Welcome to Wednesday night’s Overnight Health Care, where we’re waiting to see if there’s going to be a deal on a new COVID-19 relief package.



a man wearing a suit and tie: Overnight Health Care: House Democrats slam pharma CEOs for price hikes driven by revenue, executive bonuses | Ex-FDA employees express worries to Congress over politicization of vaccines | Fauci said his mask stance was 'taken out of context' by Trump


© Washington Examiner/Pool
Overnight Health Care: House Democrats slam pharma CEOs for price hikes driven by revenue, executive bonuses | Ex-FDA employees express worries to Congress over politicization of vaccines | Fauci said his mask stance was ‘taken out of context’ by Trump

Top House Democrat: Parties ‘much closer’ to a COVID deal ‘than we’ve ever been’

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The head of the House Democratic Caucus said Wednesday that the negotiators seeking an emergency coronavirus deal are “much closer” to a deal than they have been at any point during the long weeks of on-again-off-again talks.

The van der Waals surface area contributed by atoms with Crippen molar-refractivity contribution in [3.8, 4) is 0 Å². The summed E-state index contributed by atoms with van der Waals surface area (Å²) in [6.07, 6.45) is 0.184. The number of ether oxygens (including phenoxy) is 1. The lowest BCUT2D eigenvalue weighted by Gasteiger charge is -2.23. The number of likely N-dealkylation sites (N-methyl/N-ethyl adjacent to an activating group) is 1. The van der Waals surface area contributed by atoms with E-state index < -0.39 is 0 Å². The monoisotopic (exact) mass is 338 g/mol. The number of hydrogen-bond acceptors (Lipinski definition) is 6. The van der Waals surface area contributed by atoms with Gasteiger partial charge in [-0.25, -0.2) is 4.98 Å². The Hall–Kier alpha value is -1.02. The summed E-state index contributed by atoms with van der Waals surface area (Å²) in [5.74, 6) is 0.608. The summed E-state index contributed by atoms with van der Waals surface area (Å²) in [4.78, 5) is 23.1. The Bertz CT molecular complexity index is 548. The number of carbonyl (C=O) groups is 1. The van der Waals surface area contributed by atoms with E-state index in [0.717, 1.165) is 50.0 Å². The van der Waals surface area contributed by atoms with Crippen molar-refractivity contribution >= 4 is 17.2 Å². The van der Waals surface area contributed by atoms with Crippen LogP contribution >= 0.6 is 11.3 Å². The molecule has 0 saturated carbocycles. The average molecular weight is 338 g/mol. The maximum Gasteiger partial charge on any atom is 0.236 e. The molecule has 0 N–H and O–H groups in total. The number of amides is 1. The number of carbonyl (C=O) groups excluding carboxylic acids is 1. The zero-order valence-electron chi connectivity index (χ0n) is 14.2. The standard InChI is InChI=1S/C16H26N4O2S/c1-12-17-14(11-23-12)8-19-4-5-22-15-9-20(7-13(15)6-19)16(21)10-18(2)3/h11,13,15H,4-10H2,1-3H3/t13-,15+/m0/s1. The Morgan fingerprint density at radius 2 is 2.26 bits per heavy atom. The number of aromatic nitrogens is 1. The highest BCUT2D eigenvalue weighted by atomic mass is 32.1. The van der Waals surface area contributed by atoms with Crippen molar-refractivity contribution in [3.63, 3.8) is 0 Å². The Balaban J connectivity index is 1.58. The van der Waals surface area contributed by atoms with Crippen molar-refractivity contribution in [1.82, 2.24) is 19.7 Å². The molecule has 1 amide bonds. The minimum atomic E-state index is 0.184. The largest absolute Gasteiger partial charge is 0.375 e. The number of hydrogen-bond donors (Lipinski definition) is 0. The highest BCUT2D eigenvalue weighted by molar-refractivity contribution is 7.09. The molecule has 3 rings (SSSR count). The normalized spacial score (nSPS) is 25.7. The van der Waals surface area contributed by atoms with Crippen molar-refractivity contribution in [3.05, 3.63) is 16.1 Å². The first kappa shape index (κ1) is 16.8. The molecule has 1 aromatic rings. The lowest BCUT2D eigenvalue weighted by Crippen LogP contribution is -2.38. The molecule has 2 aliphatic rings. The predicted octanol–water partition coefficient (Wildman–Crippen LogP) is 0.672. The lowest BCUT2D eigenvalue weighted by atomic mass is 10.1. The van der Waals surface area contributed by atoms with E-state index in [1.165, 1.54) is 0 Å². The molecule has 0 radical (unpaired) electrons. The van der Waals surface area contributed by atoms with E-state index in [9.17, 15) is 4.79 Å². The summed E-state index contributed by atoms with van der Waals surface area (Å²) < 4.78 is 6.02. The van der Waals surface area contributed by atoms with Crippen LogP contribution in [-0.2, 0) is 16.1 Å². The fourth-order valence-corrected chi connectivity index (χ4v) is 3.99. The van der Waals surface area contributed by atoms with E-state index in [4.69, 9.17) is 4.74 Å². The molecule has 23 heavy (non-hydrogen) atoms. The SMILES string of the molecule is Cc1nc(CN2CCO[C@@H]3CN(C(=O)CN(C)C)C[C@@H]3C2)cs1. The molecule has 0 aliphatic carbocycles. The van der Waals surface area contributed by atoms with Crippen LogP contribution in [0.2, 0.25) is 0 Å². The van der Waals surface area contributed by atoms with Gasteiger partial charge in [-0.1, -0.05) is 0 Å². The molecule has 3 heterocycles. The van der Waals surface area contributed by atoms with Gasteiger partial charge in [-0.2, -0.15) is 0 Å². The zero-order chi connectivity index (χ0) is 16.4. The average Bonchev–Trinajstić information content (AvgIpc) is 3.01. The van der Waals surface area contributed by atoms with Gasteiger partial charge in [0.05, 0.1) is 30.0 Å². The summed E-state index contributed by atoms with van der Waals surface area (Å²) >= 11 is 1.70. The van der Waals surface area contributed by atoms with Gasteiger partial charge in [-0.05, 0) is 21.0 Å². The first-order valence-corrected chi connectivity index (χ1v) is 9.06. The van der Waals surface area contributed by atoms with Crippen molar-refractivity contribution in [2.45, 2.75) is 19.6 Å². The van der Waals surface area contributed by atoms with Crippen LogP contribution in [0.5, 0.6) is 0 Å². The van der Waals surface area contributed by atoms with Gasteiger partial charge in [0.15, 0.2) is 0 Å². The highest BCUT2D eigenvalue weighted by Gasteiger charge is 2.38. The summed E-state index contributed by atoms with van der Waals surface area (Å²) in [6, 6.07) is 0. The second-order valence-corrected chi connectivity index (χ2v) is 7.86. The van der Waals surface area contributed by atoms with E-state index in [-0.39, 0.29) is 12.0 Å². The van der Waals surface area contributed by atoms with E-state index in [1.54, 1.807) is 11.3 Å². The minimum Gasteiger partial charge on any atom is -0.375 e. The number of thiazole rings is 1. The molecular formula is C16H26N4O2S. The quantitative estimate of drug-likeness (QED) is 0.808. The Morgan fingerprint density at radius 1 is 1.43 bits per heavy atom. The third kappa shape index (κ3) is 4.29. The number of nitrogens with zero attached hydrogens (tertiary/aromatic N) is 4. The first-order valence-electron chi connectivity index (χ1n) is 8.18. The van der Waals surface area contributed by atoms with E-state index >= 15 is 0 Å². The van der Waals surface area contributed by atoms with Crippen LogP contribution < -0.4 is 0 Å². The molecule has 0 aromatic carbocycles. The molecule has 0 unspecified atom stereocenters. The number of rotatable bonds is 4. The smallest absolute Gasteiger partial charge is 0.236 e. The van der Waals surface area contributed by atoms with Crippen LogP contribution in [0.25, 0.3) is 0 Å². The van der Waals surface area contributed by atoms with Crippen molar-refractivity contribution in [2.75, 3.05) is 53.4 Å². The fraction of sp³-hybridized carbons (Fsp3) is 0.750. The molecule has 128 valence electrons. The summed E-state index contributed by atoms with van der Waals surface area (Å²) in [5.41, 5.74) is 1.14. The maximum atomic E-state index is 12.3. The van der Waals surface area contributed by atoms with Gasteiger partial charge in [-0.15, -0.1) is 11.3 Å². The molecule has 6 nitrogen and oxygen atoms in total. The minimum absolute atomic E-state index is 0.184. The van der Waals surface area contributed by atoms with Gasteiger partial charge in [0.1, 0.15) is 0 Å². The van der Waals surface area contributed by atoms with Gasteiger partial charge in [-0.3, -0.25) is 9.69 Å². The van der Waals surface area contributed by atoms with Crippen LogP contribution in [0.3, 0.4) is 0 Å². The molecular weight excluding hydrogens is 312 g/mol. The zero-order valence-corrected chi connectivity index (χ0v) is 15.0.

Rep. Hakeem Jeffries (D-N.Y.) pointed to comments by Treasury Secretary Steven Mnuchin indicating a willingness to embrace $1.5 trillion in new stimulus spending – a number on par with

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Trump effort to bar racial-sensitivity trainings in federal government leads to confusion for employees

“I ended it because a lot of people were complaining that they were asked to do things that were absolutely insane, that it was a radical revolution that was taking place in our military, in our schools all over the place,” Trump said. “And you know it. And so does everybody.”

Democratic nominee Joe Biden alleged, however, that Trump had a much different motive for banning the trainings: “He’s a racist.”

Their comments came one day after the White House issued its second set of guidelines on the attempted bans. The guidelines outlined how the government would retaliate against those who did not follow the new restrictions.

They have raised numerous questions inside government agencies about how to proceed. It also triggered a backlash within the White House’s Office of Management and Budget, with some career employees complaining policy is being set based on what the president sees on conservative